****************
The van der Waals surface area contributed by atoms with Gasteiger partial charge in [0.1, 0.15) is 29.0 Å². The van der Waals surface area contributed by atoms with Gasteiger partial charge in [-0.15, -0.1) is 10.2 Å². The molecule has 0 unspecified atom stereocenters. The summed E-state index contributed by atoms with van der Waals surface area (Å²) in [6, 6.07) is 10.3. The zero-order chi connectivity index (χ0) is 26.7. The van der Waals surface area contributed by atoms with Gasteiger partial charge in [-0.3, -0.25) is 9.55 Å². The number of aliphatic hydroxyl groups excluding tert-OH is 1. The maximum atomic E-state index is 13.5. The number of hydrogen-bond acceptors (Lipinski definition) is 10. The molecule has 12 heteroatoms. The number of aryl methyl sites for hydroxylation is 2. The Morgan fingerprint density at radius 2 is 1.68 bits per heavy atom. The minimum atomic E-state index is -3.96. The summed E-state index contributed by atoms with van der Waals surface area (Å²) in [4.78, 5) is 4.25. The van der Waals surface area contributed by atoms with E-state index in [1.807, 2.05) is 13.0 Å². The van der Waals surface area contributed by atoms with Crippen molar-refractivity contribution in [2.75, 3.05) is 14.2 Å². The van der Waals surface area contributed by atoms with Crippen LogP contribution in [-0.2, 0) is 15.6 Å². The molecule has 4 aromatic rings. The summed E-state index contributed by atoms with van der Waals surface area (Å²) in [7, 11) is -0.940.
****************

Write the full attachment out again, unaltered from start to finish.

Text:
The van der Waals surface area contributed by atoms with Gasteiger partial charge in [0.1, 0.15) is 29.0 Å². The van der Waals surface area contributed by atoms with Gasteiger partial charge in [-0.15, -0.1) is 10.2 Å². The molecule has 0 unspecified atom stereocenters. The summed E-state index contributed by atoms with van der Waals surface area (Å²) in [6, 6.07) is 10.3. The zero-order chi connectivity index (χ0) is 26.7. The van der Waals surface area contributed by atoms with Gasteiger partial charge in [-0.3, -0.25) is 9.55 Å². The number of aliphatic hydroxyl groups excluding tert-OH is 1. The maximum atomic E-state index is 13.5. The number of hydrogen-bond acceptors (Lipinski definition) is 10. The molecule has 12 heteroatoms. The number of aryl methyl sites for hydroxylation is 2. The Morgan fingerprint density at radius 2 is 1.68 bits per heavy atom. The minimum atomic E-state index is -3.96. The summed E-state index contributed by atoms with van der Waals surface area (Å²) in [4.78, 5) is 4.25. The van der Waals surface area contributed by atoms with E-state index in [1.807, 2.05) is 13.0 Å². The van der Waals surface area contributed by atoms with Crippen molar-refractivity contribution in [2.75, 3.05) is 14.2 Å². The van der Waals surface area contributed by atoms with Crippen LogP contribution in [-0.2, 0) is 15.6 Å². The molecule has 4 aromatic rings. The summed E-state index contributed by atoms with van der Waals surface area (Å²) in [7, 11) is -0.940.